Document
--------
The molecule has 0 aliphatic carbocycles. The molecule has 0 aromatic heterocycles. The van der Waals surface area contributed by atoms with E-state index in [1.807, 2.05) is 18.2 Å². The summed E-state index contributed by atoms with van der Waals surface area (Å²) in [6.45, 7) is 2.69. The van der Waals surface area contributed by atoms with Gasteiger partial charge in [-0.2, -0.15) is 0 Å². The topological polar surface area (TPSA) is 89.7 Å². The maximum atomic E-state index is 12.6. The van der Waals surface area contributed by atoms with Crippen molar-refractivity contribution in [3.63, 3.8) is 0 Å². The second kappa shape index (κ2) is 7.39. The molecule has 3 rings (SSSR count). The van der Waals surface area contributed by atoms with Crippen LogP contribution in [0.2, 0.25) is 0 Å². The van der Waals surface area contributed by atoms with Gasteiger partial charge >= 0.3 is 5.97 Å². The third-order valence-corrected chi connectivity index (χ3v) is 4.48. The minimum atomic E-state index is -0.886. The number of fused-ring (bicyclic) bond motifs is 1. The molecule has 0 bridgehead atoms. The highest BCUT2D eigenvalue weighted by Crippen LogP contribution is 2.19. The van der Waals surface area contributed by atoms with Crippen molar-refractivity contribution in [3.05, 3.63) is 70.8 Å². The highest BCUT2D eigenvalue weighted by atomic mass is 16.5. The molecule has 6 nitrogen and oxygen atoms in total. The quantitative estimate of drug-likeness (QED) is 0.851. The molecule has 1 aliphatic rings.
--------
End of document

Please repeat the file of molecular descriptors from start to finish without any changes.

The molecule has 0 aliphatic carbocycles. The molecule has 0 aromatic heterocycles. The van der Waals surface area contributed by atoms with E-state index in [1.807, 2.05) is 18.2 Å². The summed E-state index contributed by atoms with van der Waals surface area (Å²) in [6.45, 7) is 2.69. The van der Waals surface area contributed by atoms with Gasteiger partial charge in [-0.2, -0.15) is 0 Å². The topological polar surface area (TPSA) is 89.7 Å². The maximum atomic E-state index is 12.6. The van der Waals surface area contributed by atoms with Crippen molar-refractivity contribution in [3.63, 3.8) is 0 Å². The second kappa shape index (κ2) is 7.39. The molecule has 3 rings (SSSR count). The van der Waals surface area contributed by atoms with Crippen LogP contribution in [0.2, 0.25) is 0 Å². The van der Waals surface area contributed by atoms with Gasteiger partial charge >= 0.3 is 5.97 Å². The third-order valence-corrected chi connectivity index (χ3v) is 4.48. The minimum atomic E-state index is -0.886. The number of fused-ring (bicyclic) bond motifs is 1. The molecule has 0 bridgehead atoms. The highest BCUT2D eigenvalue weighted by Crippen LogP contribution is 2.19. The van der Waals surface area contributed by atoms with Crippen molar-refractivity contribution in [3.05, 3.63) is 70.8 Å². The highest BCUT2D eigenvalue weighted by atomic mass is 16.5. The molecule has 6 nitrogen and oxygen atoms in total. The quantitative estimate of drug-likeness (QED) is 0.851. The molecule has 1 aliphatic rings.